GUEST COLUMN: Submitted by Lynn Mangan,, a resident of Miami Township and Loveland City School District since 1996. She is a business executive for a software company.


 Imagine running a business in a world where you can’t generate new revenue.

      Lynn Mangan, Loveland City School District resident, wife, mother of 4, and business executive (Provided) 

LOVELAND, OH – Your income statement is always flat – unless you go to the community and get approval for additional funding. Ohio public schools don’t receive increases to their revenue when our property values increase (HB 920) or inflationary costs rise.  These are the unique challenges our schools face.

On the other hand, costs go up.  All the time.  Structural costs of running a school ‘business’ – salaries, health care, building maintenance, utilities, security, safety, technology, etc. 

In 2014, the Loveland community voted to increase the school’s revenue stream with a direction to deliver going operations AND increase programming. Through introductions of new programs focusing on STEAM classes, AP and gifted curriculum, counseling, reading, and safety[1], Loveland schools have consistently improved.  As of 2019, they are ranked #22 out of 608 districts in Ohio for value added measures[2]

Now, here we are in 2020 and we want to sustain and optimize the community’s investment from 2014.  In that time, structural costs (ex. Healthcare up 10% in one year) have predictably risen. 

Yet, we have to go out for a public vote again.  Here are a few thoughts for you to consider:

  • Total expenses for the prior 5 years increased by an average of 3.82%[1]
  • General fund expenses (those funds used by revenue generated from property owners) for the prior 5 years increased by an average of 5.05%
  • CUPP operating expenses have increased by an average of 5.22%[2]

In private business and a personal budget, we have certain years when we are making R&D investments and expenses are higher than the average year.  The same goes for a school.  Take a look at the reasons why the costs went up since the 2014 levy and I guarantee they will be the same expenses going up in your personal or company budget (ex. healthcare, technology, safety, etc.).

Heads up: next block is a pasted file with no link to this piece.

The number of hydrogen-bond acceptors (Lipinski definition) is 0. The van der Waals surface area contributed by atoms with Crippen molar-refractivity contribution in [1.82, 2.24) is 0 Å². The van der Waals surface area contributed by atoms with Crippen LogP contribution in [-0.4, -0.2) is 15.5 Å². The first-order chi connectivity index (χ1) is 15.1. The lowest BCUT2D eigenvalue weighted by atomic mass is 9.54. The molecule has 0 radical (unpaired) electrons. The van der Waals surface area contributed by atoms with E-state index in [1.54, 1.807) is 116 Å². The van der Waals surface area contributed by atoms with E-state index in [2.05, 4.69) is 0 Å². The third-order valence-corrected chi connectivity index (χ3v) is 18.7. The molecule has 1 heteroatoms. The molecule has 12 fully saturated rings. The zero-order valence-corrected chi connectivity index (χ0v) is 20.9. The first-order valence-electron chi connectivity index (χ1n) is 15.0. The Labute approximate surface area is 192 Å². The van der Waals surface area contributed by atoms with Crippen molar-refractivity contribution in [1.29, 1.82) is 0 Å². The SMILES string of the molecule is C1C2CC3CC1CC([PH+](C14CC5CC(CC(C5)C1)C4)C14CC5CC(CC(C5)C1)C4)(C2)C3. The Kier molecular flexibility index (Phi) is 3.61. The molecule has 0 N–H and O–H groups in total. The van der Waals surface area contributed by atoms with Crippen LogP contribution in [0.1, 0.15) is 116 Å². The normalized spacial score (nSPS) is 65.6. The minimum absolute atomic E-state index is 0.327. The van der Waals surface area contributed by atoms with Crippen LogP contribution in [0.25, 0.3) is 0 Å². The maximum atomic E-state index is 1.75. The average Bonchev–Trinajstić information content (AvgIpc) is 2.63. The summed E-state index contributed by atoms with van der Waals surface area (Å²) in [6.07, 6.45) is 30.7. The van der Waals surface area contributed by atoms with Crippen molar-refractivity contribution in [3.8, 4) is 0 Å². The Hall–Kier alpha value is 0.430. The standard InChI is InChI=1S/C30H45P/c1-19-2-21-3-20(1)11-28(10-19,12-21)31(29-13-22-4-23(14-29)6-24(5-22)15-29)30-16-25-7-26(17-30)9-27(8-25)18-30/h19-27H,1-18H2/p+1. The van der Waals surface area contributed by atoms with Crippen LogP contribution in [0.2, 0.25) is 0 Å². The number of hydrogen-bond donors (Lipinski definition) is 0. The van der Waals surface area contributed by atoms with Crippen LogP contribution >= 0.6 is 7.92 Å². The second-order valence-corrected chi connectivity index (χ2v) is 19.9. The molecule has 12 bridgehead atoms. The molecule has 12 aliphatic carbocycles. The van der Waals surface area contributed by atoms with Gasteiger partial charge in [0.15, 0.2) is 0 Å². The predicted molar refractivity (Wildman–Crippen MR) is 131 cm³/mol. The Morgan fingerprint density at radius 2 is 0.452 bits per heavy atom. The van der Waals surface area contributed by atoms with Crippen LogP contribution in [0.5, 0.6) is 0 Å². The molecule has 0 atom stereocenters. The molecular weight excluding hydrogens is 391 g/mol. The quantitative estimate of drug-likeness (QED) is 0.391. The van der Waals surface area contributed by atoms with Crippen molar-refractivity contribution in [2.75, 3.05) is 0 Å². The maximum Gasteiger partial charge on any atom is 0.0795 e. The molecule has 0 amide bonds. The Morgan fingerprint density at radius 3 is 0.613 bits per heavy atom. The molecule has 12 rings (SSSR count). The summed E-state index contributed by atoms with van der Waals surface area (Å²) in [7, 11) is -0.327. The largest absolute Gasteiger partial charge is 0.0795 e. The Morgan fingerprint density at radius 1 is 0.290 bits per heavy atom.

So, what does the future look like? The board has committed to keeping the general fund expenses under 3% for the next 4 years (the current forecast is at 2.70%)[3] and has already reduced $2.7 million in expenses[4].

[1] School Safety Update

[1] Department of Education Value Added Ranking

[1] Total expenses the district pays for EVERYTHING (classroom instruction, non-classroom instruction, non-operating (excluded) and excluded expenses as defined by the Ohio Department of Education – Expenditure Reporting Classification Chart (Revised) for FY14 and after.  Details for the actuals can be found on Ohio Open Checkbook.


[1] Loveland’s Five Year Forecast can be found here.  Historic five year forecasts can be found here: Page 13 contains historical expenses of 5.05%

If you’re interested in how the district is optimizing resources, look at some of the changes happening at our high school:

  • 418 students are enrolled in business classes[1]
  • 211 students are enrolled in applied technology classes

Like private business, there are supply and demand needs. This is a classic example where the district realized there was a demand and since 2015-16, invested to meet the demand.

Finally, imagine if you only received your paycheck twice per year and had to budget your money to cover 6 months at a time? This is the case for Ohio Public Schools. The district receives property tax twice per year.  Thus, the cash balance that the school maintains needs to be adequate to cover the recurring expenses of the district between payments.

Educating approximately 4,500 students in our community is no easy task. This a complex problem that from a revenue and cash balance perspective varies from what many of us encounter in the private business world each day. I encourage each of you to invest in our community’s students:  know the facts, consider what you want for your community and VOTE YES on March 17th. And after March 17th, let’s continue this dialogue and work with our State legislature to transform our current unconstitutional school funding.

[1]$file/Applied%20Tech-Business%20Board%20Presentation%20-%20Feb.%2018%2C%202020.pdfSlide 11 – Enrollment in Business Classes

– Lynn Mangan, resides in Miami Township, is a LCSD voter, and busines executive. She, and her husband Patrick have four children – two LHS graduates and two currently attending schools in the district.  

EDITOR’S NOTE: The preceding “Guest Column” was submitted for inclusion by Lynn Mangan  and approved for publication in PEOPLE’S VOICE on Loveland Beacon by members of the Editorial Board of Loveland Beacon. The author is not  a members of the Loveland Beacon staff and has received no compensation for this contribution. The Loveland Beacon encourages all voters to be informed, get the facts, visit: